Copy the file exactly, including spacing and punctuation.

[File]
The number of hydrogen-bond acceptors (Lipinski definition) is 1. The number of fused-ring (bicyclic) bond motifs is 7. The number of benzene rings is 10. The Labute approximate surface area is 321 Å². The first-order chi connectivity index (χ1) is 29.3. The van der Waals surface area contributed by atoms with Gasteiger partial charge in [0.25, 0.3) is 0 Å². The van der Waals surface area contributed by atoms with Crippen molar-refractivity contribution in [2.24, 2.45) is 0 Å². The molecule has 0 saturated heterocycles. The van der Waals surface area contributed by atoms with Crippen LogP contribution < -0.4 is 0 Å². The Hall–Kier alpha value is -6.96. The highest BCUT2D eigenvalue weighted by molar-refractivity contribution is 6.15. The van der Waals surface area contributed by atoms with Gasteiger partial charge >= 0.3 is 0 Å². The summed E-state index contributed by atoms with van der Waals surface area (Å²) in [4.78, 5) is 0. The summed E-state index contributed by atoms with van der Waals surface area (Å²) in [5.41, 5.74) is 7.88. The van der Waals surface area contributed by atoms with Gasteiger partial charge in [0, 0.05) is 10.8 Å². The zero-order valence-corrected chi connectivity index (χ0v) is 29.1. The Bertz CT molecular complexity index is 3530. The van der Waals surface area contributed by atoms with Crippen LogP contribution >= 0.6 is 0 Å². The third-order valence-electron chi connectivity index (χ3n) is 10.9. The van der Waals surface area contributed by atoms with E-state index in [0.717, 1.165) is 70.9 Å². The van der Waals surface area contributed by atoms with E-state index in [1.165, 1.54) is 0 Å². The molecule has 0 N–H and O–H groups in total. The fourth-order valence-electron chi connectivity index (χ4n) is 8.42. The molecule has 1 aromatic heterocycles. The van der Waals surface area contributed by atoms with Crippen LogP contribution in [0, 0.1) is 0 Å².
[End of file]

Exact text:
The number of hydrogen-bond acceptors (Lipinski definition) is 1. The number of fused-ring (bicyclic) bond motifs is 7. The number of benzene rings is 10. The Labute approximate surface area is 321 Å². The first-order chi connectivity index (χ1) is 29.3. The van der Waals surface area contributed by atoms with Gasteiger partial charge in [0.25, 0.3) is 0 Å². The van der Waals surface area contributed by atoms with Crippen molar-refractivity contribution in [2.24, 2.45) is 0 Å². The molecule has 0 saturated heterocycles. The van der Waals surface area contributed by atoms with Crippen LogP contribution < -0.4 is 0 Å². The Hall–Kier alpha value is -6.96. The highest BCUT2D eigenvalue weighted by molar-refractivity contribution is 6.15. The van der Waals surface area contributed by atoms with Gasteiger partial charge >= 0.3 is 0 Å². The summed E-state index contributed by atoms with van der Waals surface area (Å²) in [4.78, 5) is 0. The summed E-state index contributed by atoms with van der Waals surface area (Å²) in [5.41, 5.74) is 7.88. The van der Waals surface area contributed by atoms with Gasteiger partial charge in [0, 0.05) is 10.8 Å². The zero-order valence-corrected chi connectivity index (χ0v) is 29.1. The Bertz CT molecular complexity index is 3530. The van der Waals surface area contributed by atoms with Crippen LogP contribution >= 0.6 is 0 Å². The third-order valence-electron chi connectivity index (χ3n) is 10.9. The van der Waals surface area contributed by atoms with E-state index in [0.717, 1.165) is 70.9 Å². The van der Waals surface area contributed by atoms with E-state index in [1.165, 1.54) is 0 Å². The molecule has 0 N–H and O–H groups in total. The fourth-order valence-electron chi connectivity index (χ4n) is 8.42. The molecule has 1 aromatic heterocycles. The van der Waals surface area contributed by atoms with Crippen LogP contribution in [0, 0.1) is 0 Å².